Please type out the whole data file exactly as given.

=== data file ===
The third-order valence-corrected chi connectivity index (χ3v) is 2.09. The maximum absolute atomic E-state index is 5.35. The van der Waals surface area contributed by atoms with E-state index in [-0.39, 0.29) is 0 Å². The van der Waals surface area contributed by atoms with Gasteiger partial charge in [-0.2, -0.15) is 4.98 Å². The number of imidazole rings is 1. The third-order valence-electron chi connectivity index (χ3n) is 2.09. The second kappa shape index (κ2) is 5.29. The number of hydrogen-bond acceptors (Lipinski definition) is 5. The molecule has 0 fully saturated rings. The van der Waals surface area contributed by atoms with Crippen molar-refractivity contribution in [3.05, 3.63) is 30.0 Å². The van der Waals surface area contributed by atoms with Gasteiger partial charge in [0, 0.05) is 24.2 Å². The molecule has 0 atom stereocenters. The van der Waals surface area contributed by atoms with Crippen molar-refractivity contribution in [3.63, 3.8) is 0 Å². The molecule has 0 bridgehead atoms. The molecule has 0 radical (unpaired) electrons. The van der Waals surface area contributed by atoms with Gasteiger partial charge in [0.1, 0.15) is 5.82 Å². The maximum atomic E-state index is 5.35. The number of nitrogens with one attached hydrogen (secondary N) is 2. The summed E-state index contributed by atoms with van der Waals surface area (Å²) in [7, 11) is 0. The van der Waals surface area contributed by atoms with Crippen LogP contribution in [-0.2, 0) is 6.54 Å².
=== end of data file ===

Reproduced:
The third-order valence-corrected chi connectivity index (χ3v) is 2.09. The maximum absolute atomic E-state index is 5.35. The van der Waals surface area contributed by atoms with E-state index in [-0.39, 0.29) is 0 Å². The van der Waals surface area contributed by atoms with Gasteiger partial charge in [-0.2, -0.15) is 4.98 Å². The number of imidazole rings is 1. The third-order valence-electron chi connectivity index (χ3n) is 2.09. The second kappa shape index (κ2) is 5.29. The number of hydrogen-bond acceptors (Lipinski definition) is 5. The molecule has 0 fully saturated rings. The van der Waals surface area contributed by atoms with Crippen molar-refractivity contribution in [3.05, 3.63) is 30.0 Å². The van der Waals surface area contributed by atoms with Gasteiger partial charge in [0, 0.05) is 24.2 Å². The molecule has 0 atom stereocenters. The van der Waals surface area contributed by atoms with Crippen molar-refractivity contribution in [3.63, 3.8) is 0 Å². The molecule has 0 bridgehead atoms. The molecule has 0 radical (unpaired) electrons. The van der Waals surface area contributed by atoms with Gasteiger partial charge in [0.1, 0.15) is 5.82 Å². The maximum atomic E-state index is 5.35. The number of nitrogens with one attached hydrogen (secondary N) is 2. The summed E-state index contributed by atoms with van der Waals surface area (Å²) in [7, 11) is 0. The van der Waals surface area contributed by atoms with Crippen LogP contribution in [-0.2, 0) is 6.54 Å².